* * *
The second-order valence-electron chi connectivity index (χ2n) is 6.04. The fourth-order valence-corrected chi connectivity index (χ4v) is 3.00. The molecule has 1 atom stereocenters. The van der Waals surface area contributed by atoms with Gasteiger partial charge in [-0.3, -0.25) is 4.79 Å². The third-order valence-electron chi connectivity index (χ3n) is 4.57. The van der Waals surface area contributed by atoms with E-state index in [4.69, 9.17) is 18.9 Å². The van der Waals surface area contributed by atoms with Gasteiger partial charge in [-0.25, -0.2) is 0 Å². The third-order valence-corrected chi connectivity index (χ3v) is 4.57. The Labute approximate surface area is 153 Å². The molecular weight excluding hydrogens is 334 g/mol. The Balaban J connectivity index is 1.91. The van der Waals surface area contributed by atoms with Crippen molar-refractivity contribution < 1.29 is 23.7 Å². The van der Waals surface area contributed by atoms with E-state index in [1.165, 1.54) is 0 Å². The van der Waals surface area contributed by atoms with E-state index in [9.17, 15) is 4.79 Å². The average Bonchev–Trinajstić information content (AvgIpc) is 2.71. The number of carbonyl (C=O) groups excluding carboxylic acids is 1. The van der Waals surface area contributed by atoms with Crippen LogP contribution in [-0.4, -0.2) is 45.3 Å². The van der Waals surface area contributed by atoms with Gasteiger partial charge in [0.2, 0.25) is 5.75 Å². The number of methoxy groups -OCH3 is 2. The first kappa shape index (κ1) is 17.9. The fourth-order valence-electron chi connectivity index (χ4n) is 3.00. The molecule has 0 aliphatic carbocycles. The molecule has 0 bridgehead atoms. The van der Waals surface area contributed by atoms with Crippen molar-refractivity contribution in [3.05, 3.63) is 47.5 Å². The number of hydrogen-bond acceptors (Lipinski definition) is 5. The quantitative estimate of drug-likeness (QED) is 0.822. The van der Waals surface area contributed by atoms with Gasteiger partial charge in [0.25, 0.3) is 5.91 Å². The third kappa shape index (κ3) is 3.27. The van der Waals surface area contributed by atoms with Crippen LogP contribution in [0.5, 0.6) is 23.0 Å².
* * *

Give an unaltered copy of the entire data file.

The second-order valence-electron chi connectivity index (χ2n) is 6.04. The fourth-order valence-corrected chi connectivity index (χ4v) is 3.00. The molecule has 1 atom stereocenters. The van der Waals surface area contributed by atoms with Gasteiger partial charge in [-0.3, -0.25) is 4.79 Å². The third-order valence-electron chi connectivity index (χ3n) is 4.57. The van der Waals surface area contributed by atoms with E-state index in [4.69, 9.17) is 18.9 Å². The van der Waals surface area contributed by atoms with Gasteiger partial charge in [-0.25, -0.2) is 0 Å². The third-order valence-corrected chi connectivity index (χ3v) is 4.57. The Labute approximate surface area is 153 Å². The molecular weight excluding hydrogens is 334 g/mol. The Balaban J connectivity index is 1.91. The van der Waals surface area contributed by atoms with Crippen molar-refractivity contribution < 1.29 is 23.7 Å². The van der Waals surface area contributed by atoms with E-state index in [1.165, 1.54) is 0 Å². The van der Waals surface area contributed by atoms with E-state index in [9.17, 15) is 4.79 Å². The average Bonchev–Trinajstić information content (AvgIpc) is 2.71. The number of carbonyl (C=O) groups excluding carboxylic acids is 1. The van der Waals surface area contributed by atoms with Crippen LogP contribution in [-0.4, -0.2) is 45.3 Å². The van der Waals surface area contributed by atoms with Gasteiger partial charge in [0.2, 0.25) is 5.75 Å². The number of methoxy groups -OCH3 is 2. The first kappa shape index (κ1) is 17.9. The fourth-order valence-electron chi connectivity index (χ4n) is 3.00. The molecule has 0 aliphatic carbocycles. The molecule has 0 bridgehead atoms. The van der Waals surface area contributed by atoms with Crippen molar-refractivity contribution in [3.05, 3.63) is 47.5 Å². The number of hydrogen-bond acceptors (Lipinski definition) is 5. The quantitative estimate of drug-likeness (QED) is 0.822. The van der Waals surface area contributed by atoms with Gasteiger partial charge in [0.25, 0.3) is 5.91 Å². The third kappa shape index (κ3) is 3.27. The van der Waals surface area contributed by atoms with Crippen LogP contribution in [0.5, 0.6) is 23.0 Å².